When you're on the hunt for a great long-term dividend stock, you may want the perfect stock. The Dividend Aristocrats or Dividend Kings may come to mind first — companies that have proven they offer a high dividend for decades. Dividend Aristocrats must show evidence of dividend increases for at least 25 consecutive years.
What's in it for you if you do invest in Merck & Co.? Let's take a look at the history of Merck, what makes a company a good dividend pick and the pros and cons of investing in Merck for the long term.
History of Merck & Co. Inc.
Headquartered in Kenilworth, New Jersey, Merck & Co. Inc. (NYSE: MRK) operates as a health care company that expands its reach worldwide. The company produces and distributes human health pharmaceutical products that include treatments:
- Cardiovascular treatments
- Vaccine products
The company's animal health segment develops and manufactures veterinary pharmaceuticals, vaccines and health management products and services.
Merck & Co., Inc., was established in 1891 and in 1899, the first Merck Manual was published. In 1936, the company manufactured Vitamin B. In 1944, Merck rushed 4.18 billion units of penicillin to World War II battlefields. In 1987, a cholesterol-lowering statin was brought to the market and in 1996, an HIV treatment received a swift review and approval by the Federal Drug Administration. The company now partners with AstraZeneca PLC, Bayer AG, Eisai Co. Ltd., Ridgeback Biotherapeutics and Gilead Sciences Inc. to jointly develop and commercialize long-acting treatments for HIV.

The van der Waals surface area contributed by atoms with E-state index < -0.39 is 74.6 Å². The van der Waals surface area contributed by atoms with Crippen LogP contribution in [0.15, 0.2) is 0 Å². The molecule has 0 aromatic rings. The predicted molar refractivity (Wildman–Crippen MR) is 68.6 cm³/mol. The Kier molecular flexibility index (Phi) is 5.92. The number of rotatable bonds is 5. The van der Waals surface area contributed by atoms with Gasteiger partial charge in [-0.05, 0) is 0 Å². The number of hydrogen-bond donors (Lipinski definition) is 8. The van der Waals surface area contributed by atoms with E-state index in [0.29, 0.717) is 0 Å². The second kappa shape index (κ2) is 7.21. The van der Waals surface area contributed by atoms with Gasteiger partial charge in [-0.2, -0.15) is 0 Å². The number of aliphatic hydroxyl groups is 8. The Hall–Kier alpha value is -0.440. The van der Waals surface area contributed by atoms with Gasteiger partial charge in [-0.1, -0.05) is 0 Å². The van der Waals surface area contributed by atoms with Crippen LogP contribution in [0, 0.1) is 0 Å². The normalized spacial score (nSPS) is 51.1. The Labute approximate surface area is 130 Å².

In 2006, the first vaccine for cervical cancer was born as well as an oral treatment for diabetes. The company developed immunotherapy for cancer treatments in 2014 and the Ebola vaccine in 2019. In 2021, Merck partnered with Johnson & Johnson to expand the manufacturing and supply of the COVID-19 vaccine.
The company continues to serve the following:
- Drug wholesalers
- Government agencies
- Managed health care providers
- Physicians and physician distributors
- Veterinarians and animal producers
What Makes a Good Long-Term Dividend Pick?
Merck & Co. Inc.'s stock has significantly outperformed its peers this year, in key part due to Keytruda's $4.8 billion in sales and its COVID-19 antiviral pill, Molnupiravir, with sales of $3.2 billion.
However, it's still a good idea to evaluate Merck & Co. against other long-term dividend picks by doing your own research and evaluating Merck & Co. against other companies. Check out the following criteria:
- Past earnings: Evaluating past earnings and future earnings projections with a consistent history of rising earnings over many years, you may earmark the stock for a purchase for the long term. However, it's worth mentioning that historical performance doesn't always guarantee future performance.
- Debt: Worthwhile dividend stocks typically stick to paying off debt. Check out a company's debt-to-equity ratio and make sure it's lower than 2.00.
- Sector trends: What are other companies in the same sector doing? If other companies are lagging behind the company you're considering in terms of overall performance, you might have a gem on your hands if the company you've considering investing in outperforms other companies.